Tuesday, June 12, 2012

Yo Quiero Agua

The humidity in the Samara area of Costa Rica is oppressive.

How oppressive? There's no point in showering, because it does no good at all against the endless sweating.

It's likely that Alex Capretta, who scored 23 goals and added 11 assists during his recently completed senior season, never once sweated as badly as a Princeton lacrosse player as he did Monday afternoon on a field in Samara, Costa Rica, simply by getting off the mini-bus.

The humidity wasn't lost on the local children, even though they live with it full-time.

TigerBlog was holding a bottle of water, one that was about one-third gone, when a pair of young Costa Rican eyes looked up at him, from inside an oversized Princeton lacrosse helmet, and muttered in Spanish, barely audible:

"Yo quiero agua."

TB isn't sure if that means "I want water" or "I need water."

He did understand that the boy was really, really thirsty, so TB gave him his bottle.

Which the young boy promptly chugged.

The language barrier was not an issue on this field for these two hours. Here were children, holding lacrosse sticks, and there were American Ivy League college lacrosse players, waiting to play with the kids.

It was quite a scene, right from the second the Tigers stepped off their mini-buses.

It started with bags opened up to the children, who put on Princeton helmets, gloves, pads and all. After that, it was a few minutes of stretching, a few more minutes of drills and finally a game among the kids, followed by a 15-minute exhibition intrasquad Princeton game.

The kids couldn't have been more appreciative.

Princeton head coach Chris Bates had one command for his players when they stepped on the field: Make sure no child is left alone.

He didn't have to worry. Each kid was throwing, catching, playing goalie (with tennis balls), running around being chased by three Princeton players. 

It was a great scene, and it was such an important moment of this trip. It came on a day that began with bicycling, jogging on the beach, jumping into the Pacific Ocean on a pristine beach at a scenic resort hotel.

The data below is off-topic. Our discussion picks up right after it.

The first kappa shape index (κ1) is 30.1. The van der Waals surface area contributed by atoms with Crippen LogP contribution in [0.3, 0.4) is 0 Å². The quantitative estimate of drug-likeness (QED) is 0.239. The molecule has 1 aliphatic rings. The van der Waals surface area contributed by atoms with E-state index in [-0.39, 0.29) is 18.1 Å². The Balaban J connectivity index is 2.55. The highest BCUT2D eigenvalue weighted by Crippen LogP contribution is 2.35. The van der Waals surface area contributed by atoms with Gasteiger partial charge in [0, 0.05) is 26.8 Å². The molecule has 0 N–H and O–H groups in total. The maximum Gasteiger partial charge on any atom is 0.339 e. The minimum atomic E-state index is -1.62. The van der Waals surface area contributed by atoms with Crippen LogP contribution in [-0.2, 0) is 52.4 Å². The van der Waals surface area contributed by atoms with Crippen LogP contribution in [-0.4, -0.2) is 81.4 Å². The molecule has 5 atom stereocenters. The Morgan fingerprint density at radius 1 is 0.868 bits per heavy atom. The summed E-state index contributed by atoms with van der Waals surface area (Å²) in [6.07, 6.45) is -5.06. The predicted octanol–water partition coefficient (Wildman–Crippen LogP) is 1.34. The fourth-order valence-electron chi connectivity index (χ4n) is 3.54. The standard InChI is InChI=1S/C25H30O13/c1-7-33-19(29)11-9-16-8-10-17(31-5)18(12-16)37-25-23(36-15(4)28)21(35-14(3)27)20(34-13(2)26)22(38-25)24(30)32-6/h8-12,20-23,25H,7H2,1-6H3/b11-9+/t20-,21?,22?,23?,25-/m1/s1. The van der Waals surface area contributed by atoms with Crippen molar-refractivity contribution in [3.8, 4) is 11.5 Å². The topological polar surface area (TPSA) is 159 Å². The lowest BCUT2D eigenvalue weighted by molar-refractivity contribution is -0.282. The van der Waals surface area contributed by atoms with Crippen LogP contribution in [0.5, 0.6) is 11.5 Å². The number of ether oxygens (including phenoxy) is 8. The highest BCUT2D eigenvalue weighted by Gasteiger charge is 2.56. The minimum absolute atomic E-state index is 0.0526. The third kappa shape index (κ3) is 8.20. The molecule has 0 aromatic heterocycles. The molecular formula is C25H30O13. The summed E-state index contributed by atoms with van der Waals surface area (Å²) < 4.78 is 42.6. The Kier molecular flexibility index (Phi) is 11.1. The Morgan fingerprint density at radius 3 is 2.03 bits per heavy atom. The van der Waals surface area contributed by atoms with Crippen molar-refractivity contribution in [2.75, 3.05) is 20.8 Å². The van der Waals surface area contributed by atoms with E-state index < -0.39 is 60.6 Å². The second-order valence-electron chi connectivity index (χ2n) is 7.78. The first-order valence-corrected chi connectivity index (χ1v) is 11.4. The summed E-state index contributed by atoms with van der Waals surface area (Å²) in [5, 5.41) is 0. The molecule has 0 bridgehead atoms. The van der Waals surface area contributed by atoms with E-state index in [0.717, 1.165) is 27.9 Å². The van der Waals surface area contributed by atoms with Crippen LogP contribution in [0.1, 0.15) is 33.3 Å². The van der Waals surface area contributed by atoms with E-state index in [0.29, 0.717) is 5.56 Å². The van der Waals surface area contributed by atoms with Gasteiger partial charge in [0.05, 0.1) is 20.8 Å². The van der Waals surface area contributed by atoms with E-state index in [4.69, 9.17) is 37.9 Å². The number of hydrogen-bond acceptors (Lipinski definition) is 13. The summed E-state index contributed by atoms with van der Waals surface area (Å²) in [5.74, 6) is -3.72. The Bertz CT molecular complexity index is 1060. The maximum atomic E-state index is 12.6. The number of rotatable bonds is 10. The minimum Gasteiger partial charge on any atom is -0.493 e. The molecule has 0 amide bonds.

And then in the afternoon, it was a, what, one-mile ride to this field, tucked into a community center, for a few hours with children - and their parents - who were so touched by the fact that these Princeton players were there for them.

Those kids will never forget this day.

The question is this:

How does a two-hour stop at this field impact the big picture of lacrosse here in Costa Rica?

Well, this is how it starts.

Combine this with the game that Princeton played against the Costa Rican national team the day before four hours away in San Jose, and the grass roots effort has begun.

The need is to keep the sticks in their hands, so that the next group of kids who sees them gets curious and want to get sticks in their hands. Eventually, there are enough players who move up in age together and actually play and have other teams against whom to compete.

Over time, the sport can grow from the grass roots up. It'll never be anywhere near soccer in this country, but it can became what the English national lacrosse team, whom Princeton played on its international trip four years ago in Spain and Ireland, an alternative to athletes who come up and aren't identified as soccer prospects.

It'll take a long time to get there, and hey, maybe it'll never come close to that.

If it does, then the last two days here with the Princeton men's lacrosse team will have been the turning point for the sport in Costa Rica.

If not, then the Tigers still did something very, very nice Monday afternoon.

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